•Foyot - This is a variation of a b‚arnaise sauce with the addition of a well reduced meat glaze.

•Frangipane - A pastry cream made of butter, eggs, flour, and finely ground almonds or macaroons. Modern versions will use a combination of cornstarch and flour. The nuts must be very finely ground for this to be successful. This type of raw cream is baked in the pastry shell or crepe. Frangipane is also the name for a type of panada used in making forcemeats.

•Fricassee - A stew prepared without the initial browning of the meat. Though chicken is the most common form of this type of stew, fish, vegetables, and other meats are prepared in this manner.

•Fritter - Food that has been dipped in batter and deep fried or sauteed. These may consist of vegetables, meat, fish, shellfish, or fruit. The food may be dipped in the batter and dropped into the hot fat to form little balls. Japanese tempura fried foods are a type of fritter, though this term is not applied to it.

•Frittata - An Italian open-faced omelette.

•Fritto Misto - An Italian mixed fried platter, similar to the Japanese tempura platter. A mixture of vegetables, meat, and fish are dipped in a light batter and quickly deep fried to prevent a saturation of grease into the food.

•Fruit Pectin - A substance found naturally in fruits such as apples, quince, and all citrus fruits. Pectin's ability to gel liquids makes it a key ingredient in jelly and jam making. You can purchase pectin in powder or liquid form, or use high pectin fruits in the recipe.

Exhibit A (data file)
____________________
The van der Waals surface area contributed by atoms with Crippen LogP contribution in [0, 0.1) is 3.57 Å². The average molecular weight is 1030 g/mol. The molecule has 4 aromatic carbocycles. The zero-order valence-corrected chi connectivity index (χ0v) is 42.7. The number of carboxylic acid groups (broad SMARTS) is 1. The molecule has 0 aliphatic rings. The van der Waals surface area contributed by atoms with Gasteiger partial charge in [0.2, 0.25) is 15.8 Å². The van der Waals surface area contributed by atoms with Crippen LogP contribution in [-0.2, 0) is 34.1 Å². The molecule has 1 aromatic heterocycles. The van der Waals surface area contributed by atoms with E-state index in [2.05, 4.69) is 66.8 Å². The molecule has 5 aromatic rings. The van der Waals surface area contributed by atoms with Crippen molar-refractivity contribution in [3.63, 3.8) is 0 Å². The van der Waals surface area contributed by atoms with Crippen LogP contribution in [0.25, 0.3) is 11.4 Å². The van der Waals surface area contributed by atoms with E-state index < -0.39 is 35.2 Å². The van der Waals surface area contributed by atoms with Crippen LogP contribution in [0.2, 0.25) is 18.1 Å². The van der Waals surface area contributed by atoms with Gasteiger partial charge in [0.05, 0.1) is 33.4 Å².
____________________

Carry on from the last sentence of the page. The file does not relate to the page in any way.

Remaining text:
• Fugu - Japanese for swellfish; globefish; blowfish; ballonfish; puffer. Fugu is caught in winter only, and it is eaten as chiri-nabe (hotpot) or fugu-sashi (raw fugu, sliced paper-thin). Only licensed fugu chefs are allowed to prepare this fish in Japan, since it contains a deadly poison. Thank you to Pat B. Willener for this definition.

•Fumet - An aromatic broth made for use in soups and sauces. The flavor of a fumet is usually concentrated on one item, though multiple ingredients may be used. The stock is then reduced to concentrate this flavor. Fish and vegetable broths are more commonly called fumets, but meat may also be used.

• Fusilli - Spiral shaped pasta. Some versions are shaped like a spring. Other versions are shaped like a twisted spiral.


Cooking terms beginning with the letter "G"

•Galanga - A root spice related to ginger, which has a musky flavor reminiscent of saffron. It is found dried whole or in slices, and also in powder.

•Galantine - A pate-like dish made of the skin of a small animal, most often chicken or duck, which is stuffed with a forcemeat of this animal. Additional strips of meat, blanched vegetables, and truffles are also layered with the forcemeat. This is then wrapped or tied and poached in broth. Galantine are always served cold with their aspic, where as ballottines may be hot or cold. These terms are often used interchangeably.

•Galette - This is French for pancake, usually sweet, made of batters, doughs, or potatoes. Brioche-type dough or puff pastry are often used. Small short butter cookies were once also called galettes. The term has now been stretched to include preparations made of vegetables or fish. Different from a croquette, these cakes are not breaded.

•Gananche fasulya _ (Armenian) Green beans.

•Garam Masala - This is an Indian curry mixture with a more complex flavor and aroma. The mixture is always made fresh by the cook, never purchased pre-ground. The mixture may include cumin, fennel, coriander, cardamom, cinnamon, saffron, pepper, chiles, and caraway. These spice mixtures vary greatly between cooks and different dishes. Garam Masala is also used as a condiment, being added to a dish at the end of cooking.

•Gatah - (Armenian) Sweet coffee roll.